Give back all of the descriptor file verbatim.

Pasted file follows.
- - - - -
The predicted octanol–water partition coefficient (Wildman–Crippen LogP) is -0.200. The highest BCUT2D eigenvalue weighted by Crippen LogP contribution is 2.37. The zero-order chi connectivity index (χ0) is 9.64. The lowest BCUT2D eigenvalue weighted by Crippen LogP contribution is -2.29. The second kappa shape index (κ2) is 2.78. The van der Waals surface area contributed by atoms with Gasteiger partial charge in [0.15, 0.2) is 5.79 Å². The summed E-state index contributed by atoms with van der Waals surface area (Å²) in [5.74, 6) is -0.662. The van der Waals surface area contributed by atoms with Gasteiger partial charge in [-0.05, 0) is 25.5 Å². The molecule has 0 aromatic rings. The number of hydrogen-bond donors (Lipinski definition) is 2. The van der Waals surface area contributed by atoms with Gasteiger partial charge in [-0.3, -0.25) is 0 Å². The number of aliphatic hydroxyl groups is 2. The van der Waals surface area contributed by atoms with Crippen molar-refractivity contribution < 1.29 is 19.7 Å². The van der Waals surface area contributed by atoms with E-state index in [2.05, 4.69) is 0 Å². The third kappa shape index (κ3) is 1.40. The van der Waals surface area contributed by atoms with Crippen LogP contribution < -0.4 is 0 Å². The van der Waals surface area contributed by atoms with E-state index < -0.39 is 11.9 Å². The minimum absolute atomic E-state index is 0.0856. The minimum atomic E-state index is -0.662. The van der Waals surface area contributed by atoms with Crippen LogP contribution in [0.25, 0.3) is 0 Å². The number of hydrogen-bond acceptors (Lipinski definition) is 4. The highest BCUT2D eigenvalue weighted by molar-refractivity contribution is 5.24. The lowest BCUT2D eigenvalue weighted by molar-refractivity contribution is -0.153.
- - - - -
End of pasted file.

The predicted octanol–water partition coefficient (Wildman–Crippen LogP) is -0.200. The highest BCUT2D eigenvalue weighted by Crippen LogP contribution is 2.37. The zero-order chi connectivity index (χ0) is 9.64. The lowest BCUT2D eigenvalue weighted by Crippen LogP contribution is -2.29. The second kappa shape index (κ2) is 2.78. The van der Waals surface area contributed by atoms with Gasteiger partial charge in [0.15, 0.2) is 5.79 Å². The summed E-state index contributed by atoms with van der Waals surface area (Å²) in [5.74, 6) is -0.662. The van der Waals surface area contributed by atoms with Gasteiger partial charge in [-0.05, 0) is 25.5 Å². The molecule has 0 aromatic rings. The number of hydrogen-bond donors (Lipinski definition) is 2. The van der Waals surface area contributed by atoms with Gasteiger partial charge in [-0.3, -0.25) is 0 Å². The number of aliphatic hydroxyl groups is 2. The van der Waals surface area contributed by atoms with Crippen molar-refractivity contribution < 1.29 is 19.7 Å². The van der Waals surface area contributed by atoms with E-state index in [2.05, 4.69) is 0 Å². The third kappa shape index (κ3) is 1.40. The van der Waals surface area contributed by atoms with Crippen LogP contribution < -0.4 is 0 Å². The van der Waals surface area contributed by atoms with E-state index < -0.39 is 11.9 Å². The minimum absolute atomic E-state index is 0.0856. The minimum atomic E-state index is -0.662. The van der Waals surface area contributed by atoms with Crippen LogP contribution in [0.25, 0.3) is 0 Å². The number of hydrogen-bond acceptors (Lipinski definition) is 4. The highest BCUT2D eigenvalue weighted by molar-refractivity contribution is 5.24. The lowest BCUT2D eigenvalue weighted by molar-refractivity contribution is -0.153.